Two's company, three's a crowd: Europe eyes the summit between China and the United States taking place in California, while trying to find its own place in the group.
The summit between Chinese President Xi Jinping and US President Barack Obama is a meeting of near equals, but also, of competitors - particularly as leaders of the world's largest economies. But with all 27 members of the European Union taken together, the EU has its own economic stronghold.
Still, the US-China connection should not be underestimated, said Chinese political scientist Yan Xuetong, of Beijing's Tsinghua University. "In the future, this bi-lateral relationship will be the most influential in the world," he recently said at a meeting hosted by the think tank European Council on Foreign Relations in London. "There's none other that will be as important."
US President Barack Obama's former security advisor, Thomas Donilon, said at a meeting with the press at the White House that the United States would concentrate more on Asia and China in the future. Is that reason for Europe to worry that it will be rejected? That the US and China will work more closely together than the US and Europe?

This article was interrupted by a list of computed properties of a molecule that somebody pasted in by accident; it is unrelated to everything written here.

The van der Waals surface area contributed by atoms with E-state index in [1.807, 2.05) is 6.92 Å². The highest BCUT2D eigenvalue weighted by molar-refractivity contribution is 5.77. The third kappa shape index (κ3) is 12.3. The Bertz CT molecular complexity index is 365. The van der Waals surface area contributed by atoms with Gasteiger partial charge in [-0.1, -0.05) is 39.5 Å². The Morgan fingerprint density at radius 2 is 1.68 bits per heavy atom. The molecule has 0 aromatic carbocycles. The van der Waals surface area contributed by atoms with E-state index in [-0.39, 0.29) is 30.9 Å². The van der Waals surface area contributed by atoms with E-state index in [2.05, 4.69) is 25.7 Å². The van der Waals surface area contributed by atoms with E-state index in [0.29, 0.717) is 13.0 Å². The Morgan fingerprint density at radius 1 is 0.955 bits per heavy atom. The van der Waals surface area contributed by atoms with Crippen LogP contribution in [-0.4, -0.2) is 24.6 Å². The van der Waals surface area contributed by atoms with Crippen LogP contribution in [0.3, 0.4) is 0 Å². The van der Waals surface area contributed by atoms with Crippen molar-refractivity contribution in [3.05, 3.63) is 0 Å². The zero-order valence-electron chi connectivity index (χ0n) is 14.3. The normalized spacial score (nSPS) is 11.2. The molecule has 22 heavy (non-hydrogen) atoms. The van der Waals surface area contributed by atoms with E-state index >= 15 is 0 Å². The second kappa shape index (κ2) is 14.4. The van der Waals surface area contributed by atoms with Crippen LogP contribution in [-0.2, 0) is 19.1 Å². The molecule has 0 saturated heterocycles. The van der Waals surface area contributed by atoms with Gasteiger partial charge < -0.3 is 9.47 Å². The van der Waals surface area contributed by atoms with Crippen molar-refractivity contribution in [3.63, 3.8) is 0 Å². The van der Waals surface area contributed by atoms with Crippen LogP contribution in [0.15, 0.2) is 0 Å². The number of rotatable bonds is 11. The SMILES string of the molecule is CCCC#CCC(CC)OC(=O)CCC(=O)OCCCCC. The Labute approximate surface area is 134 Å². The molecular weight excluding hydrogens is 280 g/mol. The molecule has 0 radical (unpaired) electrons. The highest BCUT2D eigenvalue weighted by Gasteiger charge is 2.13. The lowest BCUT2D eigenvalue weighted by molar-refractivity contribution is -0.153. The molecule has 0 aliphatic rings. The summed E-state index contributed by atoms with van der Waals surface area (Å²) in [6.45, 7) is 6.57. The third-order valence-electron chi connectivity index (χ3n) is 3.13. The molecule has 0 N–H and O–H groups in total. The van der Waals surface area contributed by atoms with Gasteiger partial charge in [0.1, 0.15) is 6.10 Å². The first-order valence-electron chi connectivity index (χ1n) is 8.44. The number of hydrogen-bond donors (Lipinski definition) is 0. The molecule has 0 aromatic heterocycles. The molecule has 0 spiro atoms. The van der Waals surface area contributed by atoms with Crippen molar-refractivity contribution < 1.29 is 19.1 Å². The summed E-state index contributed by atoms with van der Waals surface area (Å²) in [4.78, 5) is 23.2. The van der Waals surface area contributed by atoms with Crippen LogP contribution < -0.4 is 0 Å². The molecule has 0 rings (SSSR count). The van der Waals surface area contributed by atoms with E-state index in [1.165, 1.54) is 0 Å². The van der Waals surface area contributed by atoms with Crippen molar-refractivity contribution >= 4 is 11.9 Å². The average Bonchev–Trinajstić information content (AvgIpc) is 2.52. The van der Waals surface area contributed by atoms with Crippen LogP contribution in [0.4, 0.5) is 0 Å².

Europe's relationship to China isn't comparable
There's no reason for jealousy, believes foreign policy expert and member of the European Parliament, Alexander Graf Lambsdorff. It's difficult to say which relationship is more important - that of the US and China, or that of the US and Europe, he said. "They're very different relationships," he noted. "Geopolitically, the US and China are rivals in the Pacific region. The US has a bilateral security agreement with Japan and South Korea. China has its own interests in the region. And there are several disputes in the South Chinese Sea. That's a more intense and different relationship than what Europe has with China," Graf Lambsdorff told Deutsche Welle.